Then, let's take a step back and put them within the context of their respective programs. Because in order to be the greatest player ever, you'd have to be the best that your team has ever had, right? At a minimum.
If they had to pick a quarterback to play any game, would very many Florida Gator fans pick a player other than Tebow?
I don't think so.
Now, flip that to Texas.
What percentage of Longhorn fans would pick Colt McCoy over Vince Young as their signal caller?
Half at best.
Probably not even that many.
So I've danced around the issue a bit to come to this conclusion, I think you have a stronger argument for Vince Young than you do for McCoy. And I think that will stay the same regardless of how 2009 plays out. So if McCoy isn't even the strongest argument in your own program, then I don't think McCoy is arguably the greatest player ever in the college ranks.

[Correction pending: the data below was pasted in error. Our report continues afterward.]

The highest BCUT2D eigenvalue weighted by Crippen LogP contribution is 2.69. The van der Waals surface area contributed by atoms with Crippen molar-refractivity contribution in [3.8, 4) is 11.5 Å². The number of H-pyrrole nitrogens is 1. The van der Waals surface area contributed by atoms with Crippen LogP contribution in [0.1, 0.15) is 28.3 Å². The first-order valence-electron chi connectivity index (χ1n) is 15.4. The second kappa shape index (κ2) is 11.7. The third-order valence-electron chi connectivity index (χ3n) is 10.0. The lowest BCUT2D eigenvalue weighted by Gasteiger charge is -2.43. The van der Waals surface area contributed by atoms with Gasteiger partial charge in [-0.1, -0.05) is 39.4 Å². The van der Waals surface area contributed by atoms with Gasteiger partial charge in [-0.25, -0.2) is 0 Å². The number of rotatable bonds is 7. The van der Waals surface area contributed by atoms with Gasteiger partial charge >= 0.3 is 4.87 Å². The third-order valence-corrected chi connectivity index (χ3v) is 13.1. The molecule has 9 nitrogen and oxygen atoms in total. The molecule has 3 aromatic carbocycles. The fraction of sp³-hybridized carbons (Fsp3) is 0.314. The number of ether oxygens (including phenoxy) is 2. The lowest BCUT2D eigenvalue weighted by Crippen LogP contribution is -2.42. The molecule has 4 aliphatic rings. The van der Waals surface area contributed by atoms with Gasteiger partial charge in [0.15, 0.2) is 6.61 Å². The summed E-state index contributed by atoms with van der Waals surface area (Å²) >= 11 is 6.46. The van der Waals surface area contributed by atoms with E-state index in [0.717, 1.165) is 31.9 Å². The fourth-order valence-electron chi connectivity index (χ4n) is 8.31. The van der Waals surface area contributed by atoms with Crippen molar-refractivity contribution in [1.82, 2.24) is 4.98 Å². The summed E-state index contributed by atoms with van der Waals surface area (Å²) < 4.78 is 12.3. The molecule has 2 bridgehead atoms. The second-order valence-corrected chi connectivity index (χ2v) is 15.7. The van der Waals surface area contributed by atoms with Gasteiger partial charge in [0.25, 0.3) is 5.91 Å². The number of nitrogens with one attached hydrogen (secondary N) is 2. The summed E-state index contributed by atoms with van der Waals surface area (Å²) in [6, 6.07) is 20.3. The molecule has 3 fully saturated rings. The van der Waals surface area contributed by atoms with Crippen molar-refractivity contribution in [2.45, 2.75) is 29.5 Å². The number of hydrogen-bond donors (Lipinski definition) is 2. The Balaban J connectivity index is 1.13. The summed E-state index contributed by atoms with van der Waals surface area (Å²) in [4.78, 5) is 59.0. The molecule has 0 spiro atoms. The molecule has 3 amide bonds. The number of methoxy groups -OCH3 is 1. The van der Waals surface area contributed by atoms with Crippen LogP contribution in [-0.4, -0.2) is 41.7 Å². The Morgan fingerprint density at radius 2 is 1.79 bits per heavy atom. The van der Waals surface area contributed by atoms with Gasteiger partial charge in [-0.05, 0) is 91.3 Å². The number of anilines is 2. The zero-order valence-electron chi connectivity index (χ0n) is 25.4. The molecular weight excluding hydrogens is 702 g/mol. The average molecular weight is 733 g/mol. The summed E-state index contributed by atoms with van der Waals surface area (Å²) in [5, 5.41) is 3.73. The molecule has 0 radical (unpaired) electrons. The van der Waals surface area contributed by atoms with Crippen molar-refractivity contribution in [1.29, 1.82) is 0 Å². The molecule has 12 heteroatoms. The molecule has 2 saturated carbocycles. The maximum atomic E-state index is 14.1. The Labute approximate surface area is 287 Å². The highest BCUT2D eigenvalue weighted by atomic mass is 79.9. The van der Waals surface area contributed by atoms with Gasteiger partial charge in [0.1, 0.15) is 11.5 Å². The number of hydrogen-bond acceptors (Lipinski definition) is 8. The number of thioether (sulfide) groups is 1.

It's a good bar debate, but I'm coming down pretty firmly on the side of Tebow in this one. And in order for Tebow to be in that conversation for years to come, I think he needs to win a second Heisman or a third national title this season.
Robert Gearhart writes:
Nice article on the passing of UGA VII, I hope you come to Savannah, Georgia so I can punch you in the mouth!! What a dumb a-- you are!! Since you are a Vols Fan you must be upset that we kick your ass every year and your mascot is a mutt!!
Your perceptive abilities are particularly astute. As is your ability to add double exclamations after every sentence!! I'd expect more from a man whose Facebook profile picture is of him wearing a Georgia Bulldogs coaches' polo and jeans so tight he can't breathe.
Your knowledge of dogs is as strong as your knowledge of scores. In fact, I'll leave you with these numbers to cuddle up alongside as you make the long drive to Shreveport with a soundtrack playing recorded barks from UGA VII.
51, 35, 45
They've been on a scoreboard three of the past four seasons. Draw your own conclusions as to what they signify.
Keep on kicking a-- every year!!
Apologies for missing last week's mailbag for Thanksgiving and for abbreviating this version. By the time you read this, I'll be on the road for the SEC championship game.